A rare hoard of Roman pewter has been discovered in Euston, western Suffolk. The hoard consists of a neat stack of plates and platters with smaller bowls and a cup placed atop and aside the nested platters. The metal is not dateable, but Roman pewter hoards in Britain usually date to the 4th century.
Faye Minter, Suffolk County Council’s Archaeological Archives and Projects Manager, said:
“This is a significant discovery. The larger plates and platters were used to allow food to be served communally and the octagonal bowls may have a Christian reference. Similar hoards are found across southern Britain, including from the nearby large Roman settlements at Icklingham and Hockwold.”
It was found by metal detectorist Martin White during a detecting rally on September 3rd, 2022. They alerted Suffolk County Council archaeologists who determined it was an assemblage in fragile condition that needed to be raised in a single group for separation and conservation in laboratory conditions. That was accomplished on September 20th.
The group was excavated in the Norfolk Museum Services laboratory. There is evidence of heavy plough damage to the vessels, and advanced corrosion has fused several of them together.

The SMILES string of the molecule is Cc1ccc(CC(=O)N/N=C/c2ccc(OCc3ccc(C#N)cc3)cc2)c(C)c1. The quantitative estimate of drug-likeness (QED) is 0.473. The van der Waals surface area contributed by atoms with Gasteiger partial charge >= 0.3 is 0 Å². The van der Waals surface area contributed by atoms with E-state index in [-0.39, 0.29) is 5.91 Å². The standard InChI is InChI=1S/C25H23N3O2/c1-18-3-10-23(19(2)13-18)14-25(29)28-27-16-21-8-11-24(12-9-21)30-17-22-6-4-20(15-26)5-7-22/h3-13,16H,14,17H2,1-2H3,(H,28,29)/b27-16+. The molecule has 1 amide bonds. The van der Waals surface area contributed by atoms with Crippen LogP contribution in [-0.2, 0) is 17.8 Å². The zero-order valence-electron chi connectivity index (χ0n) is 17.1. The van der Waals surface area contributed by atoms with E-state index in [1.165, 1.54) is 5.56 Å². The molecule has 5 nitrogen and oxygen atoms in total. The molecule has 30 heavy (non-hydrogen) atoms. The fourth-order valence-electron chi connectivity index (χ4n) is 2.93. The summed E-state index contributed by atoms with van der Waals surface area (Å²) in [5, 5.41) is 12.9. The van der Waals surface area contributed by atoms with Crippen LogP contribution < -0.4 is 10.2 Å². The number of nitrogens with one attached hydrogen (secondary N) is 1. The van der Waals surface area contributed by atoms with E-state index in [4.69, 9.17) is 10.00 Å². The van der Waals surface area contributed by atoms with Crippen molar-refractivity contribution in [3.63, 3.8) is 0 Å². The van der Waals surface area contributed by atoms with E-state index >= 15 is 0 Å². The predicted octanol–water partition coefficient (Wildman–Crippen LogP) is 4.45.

The main stack contained five plates and platters nested on top of each other. Corrosion materials make it impossible for the stack to be separated into its individual dishes. The top piece of the stack is fragmented and was partially lifted during the discovery process and so was conserved separately. It has a perforated decoration on the center — lines of punchmarks inside two concentric circles — which is rare in pewter.
Next to the plate stack was a group of three, one bowl on top of two small dishes, one of them decorated with a relief on the inside of the flat rim. A single inverted bowl was found on one side of the main plate stack. Two bowls with octagonal rims, also corroded together, were placed next to the plate stack, as was a single conical cup. The octagonal form may be a Christian reference
Because pewter is not a precious metal, this treasure of inestimable archaeological value does not qualify as official treasure (the wheels are Parliament are grinding excruciatingly slowly at closing this loophole) and therefore belongs to the property owner. It was found on the Euston Estate, making the Duke of Grafton the owner of the hoard. He has donated it to the West Stow Anglo-Saxon Village and Museum, near Bury St Edmunds. The conserved hoard is now on display there through January 2024.